The actual heating element of the high-speed furnace consists of a resistance-heated platinum mesh. The protective tube separates the sample chamber from the exterior and renders it possible to work in pure sample atmospheres by means of evacuating and flooding of the sample chamber.
In addition to the measurements at high heating rates, measurements at conventional heating rates of 10 K/min and 20 K/min were also carried out with the high-speed furnace in order to guarantee the comparability of test results with those obtained using other thermoanalytical instruments.
The presentation of the measured sample temperature versus time in Figure 3 shows linear heating rates in the range from 10 K/min to 500 K/min.
It was thereby confirmed that the high-speed furnace need not be limited to fast heating rates but that it is also perfectly capable of handling more conventional applications.
Varying the heating rate under otherwise identical test conditions shifts the results to higher temperatures as the heating rate increases. This is a well-known correlation which further allows for the kinetic evaluation of the measured data by means of the specially developed NETZSCH Thermokinetics software.
If the correlation between the variation in the heating rates and the effects on the measured data is known and can be mathematically described, measurements can be carried out rapidly without having to forego the traceability of the measurement data to known sample properties, as are listed in the NETZSCH annuals, for example.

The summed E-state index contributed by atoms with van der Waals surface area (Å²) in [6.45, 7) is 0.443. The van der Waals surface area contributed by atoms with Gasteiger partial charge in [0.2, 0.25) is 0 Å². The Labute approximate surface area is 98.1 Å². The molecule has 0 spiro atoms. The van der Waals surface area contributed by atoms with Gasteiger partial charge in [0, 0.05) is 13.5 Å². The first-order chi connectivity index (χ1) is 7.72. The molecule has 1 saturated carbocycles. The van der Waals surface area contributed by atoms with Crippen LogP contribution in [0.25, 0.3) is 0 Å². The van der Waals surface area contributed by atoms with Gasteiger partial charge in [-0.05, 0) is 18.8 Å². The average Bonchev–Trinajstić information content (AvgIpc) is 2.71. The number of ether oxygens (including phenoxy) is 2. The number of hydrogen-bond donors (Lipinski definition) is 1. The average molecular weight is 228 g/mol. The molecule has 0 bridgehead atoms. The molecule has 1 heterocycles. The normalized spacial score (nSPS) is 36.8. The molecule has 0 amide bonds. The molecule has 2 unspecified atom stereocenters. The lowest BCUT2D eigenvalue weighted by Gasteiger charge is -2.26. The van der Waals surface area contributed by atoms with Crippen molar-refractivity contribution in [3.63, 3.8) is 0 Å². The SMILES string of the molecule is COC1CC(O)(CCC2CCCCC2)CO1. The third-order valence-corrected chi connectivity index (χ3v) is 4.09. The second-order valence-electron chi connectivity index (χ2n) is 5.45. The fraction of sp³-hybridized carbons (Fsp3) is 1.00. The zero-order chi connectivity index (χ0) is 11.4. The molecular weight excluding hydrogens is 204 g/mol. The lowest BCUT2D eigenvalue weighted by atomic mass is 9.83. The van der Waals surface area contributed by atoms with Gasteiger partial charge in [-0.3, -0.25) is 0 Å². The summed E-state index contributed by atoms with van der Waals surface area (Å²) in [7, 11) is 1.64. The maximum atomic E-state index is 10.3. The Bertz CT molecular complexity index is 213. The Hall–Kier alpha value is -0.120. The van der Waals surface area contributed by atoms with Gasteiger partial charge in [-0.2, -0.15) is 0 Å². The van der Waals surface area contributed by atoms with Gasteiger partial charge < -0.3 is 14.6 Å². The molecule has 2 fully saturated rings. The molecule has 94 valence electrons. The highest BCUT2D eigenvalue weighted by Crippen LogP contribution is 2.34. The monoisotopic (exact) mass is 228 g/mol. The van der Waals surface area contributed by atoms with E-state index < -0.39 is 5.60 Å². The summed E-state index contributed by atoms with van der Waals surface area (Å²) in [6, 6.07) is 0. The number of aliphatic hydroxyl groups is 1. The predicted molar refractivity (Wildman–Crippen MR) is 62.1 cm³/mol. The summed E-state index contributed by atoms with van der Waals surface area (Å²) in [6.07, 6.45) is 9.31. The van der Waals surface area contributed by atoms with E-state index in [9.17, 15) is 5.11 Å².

Using the PyrolysisPyrolysis is the thermal decomposition of organic compounds in an inert atmosphere.pyrolysis of polypropylene (PP) as an example, the dependence of the results on the heating rate shall be pointed out.
Figure 4 initially shows that there are no significant differences in the measurement results when polypropylene is investigated under identical conditions using two different thermogravimetric instruments (TG 209 F1 and STA 449 F1 ).
This is noteworthy since the furnace eometry and therefore also the flow conditions of the purge gases are different.
In addition to the results of the relative mass change (TGA), figure 4 shows its first derivative, i.e., the mass-change rates, as dashed lines (DTG). When evaluating the temperatures for the heating rates 10, 20, 50, 100, 200 and 500 K/min, where the mass-loss rate is at maximum (minimum of the DTG curve), the heating-rate dependence of the PyrolysisPyrolysis is the thermal decomposition of organic compounds in an inert atmosphere.pyrolysis of propylene is obtained. This is presented in figure 5.
The logarithmic scaling of the heating rates yields a straight line, as can be seen in figure 6. The error bars shown in both figures 5 and 6 in the y-direction do not display real errors, but only depict a confidence interval of ± 2.5 K.
The thermal treatment of calcium carbonate (CaCO3) results in a decomposition reaction above temperatures of 600°C where calcium oxide (CaO) and carbon dioxide (CO2) are formed according to the following equation: